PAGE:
Any chef or culinary student can tell you, knowing the average restaurant profit margin is vital to the success of any restaurant. But pricing your menu items involves more than simple math. Here's how to determine how much your food should cost.
Understanding Food Costs and Production Efforts
Keeping track of food costs is one element of pricing an item on the menu. If the raw food item is pricier (for example, a prime cut of beef), it's common sense to charge more for the finished dish. But the process of choosing a menu price will take into consideration the production efforts, too, like when you add in other touches to that same steak. Wrap it in bacon or top with a compound butter, and the overall price goes up.
When determining the mark up of any dish, consider the steps that went into making the meal. How long does the dish take to prepare? What kind of prep is involved? Simple items with only a step or two to complete before it gets to the customer have a low production effort. Dishes with many steps or that require the waiter to finish it at the table are considered high production effort items. The prices should reflect that, no matter the food cost.
Pricing and Customer Involvement
Another factor in determining a menu price is knowing a customer's involvement with the item. Don't just consider the maximum dollar amount you think your customer is willing to pay. Look at the perceived value, or what the customer appreciates in the food, when figuring out the prices, as Smart Marketing Solutions describes. For example, nightly specials are typically made up of higher-priced menu items. Offering a slight discount makes customers feel that they are getting a deal, while restaurant owners can sell more of these dishes at a still relatively high profit margin. The National Restaurant Association recommends polling your staff about how much to price an item for and researching your customer's spending habits and income, too.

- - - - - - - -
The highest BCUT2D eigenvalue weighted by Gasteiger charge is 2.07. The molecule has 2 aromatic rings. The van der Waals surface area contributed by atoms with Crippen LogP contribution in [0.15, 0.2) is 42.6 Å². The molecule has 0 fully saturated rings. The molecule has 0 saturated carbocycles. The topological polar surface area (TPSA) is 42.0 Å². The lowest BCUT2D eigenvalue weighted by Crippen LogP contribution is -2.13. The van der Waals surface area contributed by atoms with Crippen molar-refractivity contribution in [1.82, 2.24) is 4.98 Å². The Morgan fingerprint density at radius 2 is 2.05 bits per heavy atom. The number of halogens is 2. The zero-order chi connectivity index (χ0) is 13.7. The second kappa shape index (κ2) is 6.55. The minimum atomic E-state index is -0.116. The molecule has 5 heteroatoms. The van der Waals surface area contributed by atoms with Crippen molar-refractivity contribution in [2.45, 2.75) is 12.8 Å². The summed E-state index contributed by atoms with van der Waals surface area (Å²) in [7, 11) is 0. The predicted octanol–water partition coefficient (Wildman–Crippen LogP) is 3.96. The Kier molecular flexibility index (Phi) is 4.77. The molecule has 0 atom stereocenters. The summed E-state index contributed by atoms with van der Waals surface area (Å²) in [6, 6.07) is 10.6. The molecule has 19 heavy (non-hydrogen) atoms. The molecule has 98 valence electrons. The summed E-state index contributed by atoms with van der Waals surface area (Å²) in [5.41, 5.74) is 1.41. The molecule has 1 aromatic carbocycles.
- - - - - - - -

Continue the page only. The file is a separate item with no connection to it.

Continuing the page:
The Importance of Beverages to Profits
Beverages are a big part of the meal — and the check. A typical restaurant profit margin at the bar is about 70 percent (compared to 60 percent on food), according to U.S. News & World Report. Wine markups are typically high for several reasons. As Wine Enthusiast explains, state taxes and wholesale costs are among the biggest things to consider when pricing wine. Having a sommelier certification in place for the staff lets patrons know that your restaurant places a high value on wine, too, enabling a higher price point.
Special attention should be placed on nonalcoholic beverages such as soft drinks, coffee and tea. These drinks can be the most profitable items in the restaurant. They are cheap to buy and have low production effort — in the case of tea, you can buy in bulk and spend mere pennies per tea bag, then allow the customer to brew it themselves at the table. Syrups for soft drinks are inexpensive and easier to store than wine and spirits, and with the relatively small costs, offering free refills makes it a premium value to the customer.
While the tendency is to focus on the star items that sell and remove the ones that don't, attention should instead be placed on the menu items that have a highest contribution rate. A great, profitable menu item balances a low production effort and food cost with a high price point and customer value. If any of these factors don't work in your favor, rework the menu until you're satisfied and paid.
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